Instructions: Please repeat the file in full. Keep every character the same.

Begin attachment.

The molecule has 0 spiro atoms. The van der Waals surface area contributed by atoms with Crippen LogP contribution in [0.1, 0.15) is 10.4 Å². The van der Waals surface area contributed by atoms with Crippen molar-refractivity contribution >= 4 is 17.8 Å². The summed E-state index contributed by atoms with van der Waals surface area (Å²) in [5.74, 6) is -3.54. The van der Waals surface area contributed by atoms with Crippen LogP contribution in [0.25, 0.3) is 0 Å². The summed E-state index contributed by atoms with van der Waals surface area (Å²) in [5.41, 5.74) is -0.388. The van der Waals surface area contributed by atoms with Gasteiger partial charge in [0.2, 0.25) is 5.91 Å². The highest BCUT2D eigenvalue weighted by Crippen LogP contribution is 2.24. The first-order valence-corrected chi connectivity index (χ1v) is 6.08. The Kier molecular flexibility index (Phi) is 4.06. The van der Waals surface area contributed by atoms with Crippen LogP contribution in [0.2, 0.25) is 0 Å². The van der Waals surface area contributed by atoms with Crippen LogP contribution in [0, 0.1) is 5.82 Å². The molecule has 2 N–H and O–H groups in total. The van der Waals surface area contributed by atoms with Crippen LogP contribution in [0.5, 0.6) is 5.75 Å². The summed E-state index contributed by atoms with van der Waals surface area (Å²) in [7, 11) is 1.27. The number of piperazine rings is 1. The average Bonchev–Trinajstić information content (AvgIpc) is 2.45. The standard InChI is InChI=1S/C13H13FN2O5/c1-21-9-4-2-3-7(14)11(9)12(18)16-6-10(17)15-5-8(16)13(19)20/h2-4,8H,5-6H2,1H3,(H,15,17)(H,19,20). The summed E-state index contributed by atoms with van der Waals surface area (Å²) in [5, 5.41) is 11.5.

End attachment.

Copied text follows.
The molecule has 0 spiro atoms. The van der Waals surface area contributed by atoms with Crippen LogP contribution in [0.1, 0.15) is 10.4 Å². The van der Waals surface area contributed by atoms with Crippen molar-refractivity contribution >= 4 is 17.8 Å². The summed E-state index contributed by atoms with van der Waals surface area (Å²) in [5.74, 6) is -3.54. The van der Waals surface area contributed by atoms with Crippen LogP contribution in [0.25, 0.3) is 0 Å². The summed E-state index contributed by atoms with van der Waals surface area (Å²) in [5.41, 5.74) is -0.388. The van der Waals surface area contributed by atoms with Gasteiger partial charge in [0.2, 0.25) is 5.91 Å². The highest BCUT2D eigenvalue weighted by Crippen LogP contribution is 2.24. The first-order valence-corrected chi connectivity index (χ1v) is 6.08. The Kier molecular flexibility index (Phi) is 4.06. The van der Waals surface area contributed by atoms with Crippen LogP contribution in [0.2, 0.25) is 0 Å². The van der Waals surface area contributed by atoms with Crippen LogP contribution in [0, 0.1) is 5.82 Å². The molecule has 2 N–H and O–H groups in total. The van der Waals surface area contributed by atoms with Crippen LogP contribution in [0.5, 0.6) is 5.75 Å². The summed E-state index contributed by atoms with van der Waals surface area (Å²) in [7, 11) is 1.27. The number of piperazine rings is 1. The average Bonchev–Trinajstić information content (AvgIpc) is 2.45. The standard InChI is InChI=1S/C13H13FN2O5/c1-21-9-4-2-3-7(14)11(9)12(18)16-6-10(17)15-5-8(16)13(19)20/h2-4,8H,5-6H2,1H3,(H,15,17)(H,19,20). The summed E-state index contributed by atoms with van der Waals surface area (Å²) in [5, 5.41) is 11.5.